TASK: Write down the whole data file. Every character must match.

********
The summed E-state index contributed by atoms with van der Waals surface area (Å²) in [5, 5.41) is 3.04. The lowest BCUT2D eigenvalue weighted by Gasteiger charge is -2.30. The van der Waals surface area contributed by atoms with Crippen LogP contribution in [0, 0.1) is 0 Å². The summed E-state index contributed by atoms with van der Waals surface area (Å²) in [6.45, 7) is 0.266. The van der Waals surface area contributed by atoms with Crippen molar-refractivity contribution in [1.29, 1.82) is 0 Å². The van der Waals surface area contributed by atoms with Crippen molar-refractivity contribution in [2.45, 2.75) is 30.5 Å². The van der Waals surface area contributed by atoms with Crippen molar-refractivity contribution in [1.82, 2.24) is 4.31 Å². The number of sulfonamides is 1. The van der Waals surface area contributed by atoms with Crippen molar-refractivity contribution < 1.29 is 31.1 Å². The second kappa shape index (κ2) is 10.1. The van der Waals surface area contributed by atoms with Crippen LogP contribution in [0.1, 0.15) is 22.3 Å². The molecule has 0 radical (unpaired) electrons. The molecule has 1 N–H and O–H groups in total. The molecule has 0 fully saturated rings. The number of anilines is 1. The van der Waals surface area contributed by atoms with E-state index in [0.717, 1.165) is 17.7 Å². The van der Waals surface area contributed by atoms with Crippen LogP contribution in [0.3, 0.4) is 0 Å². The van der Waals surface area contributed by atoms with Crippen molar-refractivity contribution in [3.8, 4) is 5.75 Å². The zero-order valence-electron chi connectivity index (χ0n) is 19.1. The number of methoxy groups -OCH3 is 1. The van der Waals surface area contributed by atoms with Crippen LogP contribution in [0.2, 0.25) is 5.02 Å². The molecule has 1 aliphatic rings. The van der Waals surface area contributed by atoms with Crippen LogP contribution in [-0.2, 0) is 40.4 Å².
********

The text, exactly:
The summed E-state index contributed by atoms with van der Waals surface area (Å²) in [5, 5.41) is 3.04. The lowest BCUT2D eigenvalue weighted by Gasteiger charge is -2.30. The van der Waals surface area contributed by atoms with Crippen LogP contribution in [0, 0.1) is 0 Å². The summed E-state index contributed by atoms with van der Waals surface area (Å²) in [6.45, 7) is 0.266. The van der Waals surface area contributed by atoms with Crippen molar-refractivity contribution in [1.29, 1.82) is 0 Å². The van der Waals surface area contributed by atoms with Crippen molar-refractivity contribution in [2.45, 2.75) is 30.5 Å². The van der Waals surface area contributed by atoms with Crippen molar-refractivity contribution in [1.82, 2.24) is 4.31 Å². The number of sulfonamides is 1. The van der Waals surface area contributed by atoms with Crippen molar-refractivity contribution < 1.29 is 31.1 Å². The second kappa shape index (κ2) is 10.1. The van der Waals surface area contributed by atoms with Crippen LogP contribution in [0.1, 0.15) is 22.3 Å². The molecule has 0 radical (unpaired) electrons. The molecule has 1 N–H and O–H groups in total. The molecule has 0 fully saturated rings. The number of anilines is 1. The van der Waals surface area contributed by atoms with E-state index in [0.717, 1.165) is 17.7 Å². The van der Waals surface area contributed by atoms with Crippen LogP contribution in [0.3, 0.4) is 0 Å². The van der Waals surface area contributed by atoms with Crippen molar-refractivity contribution in [3.8, 4) is 5.75 Å². The zero-order valence-electron chi connectivity index (χ0n) is 19.1. The number of methoxy groups -OCH3 is 1. The van der Waals surface area contributed by atoms with Crippen LogP contribution in [0.2, 0.25) is 5.02 Å². The molecule has 1 aliphatic rings. The van der Waals surface area contributed by atoms with Crippen LogP contribution in [-0.2, 0) is 40.4 Å².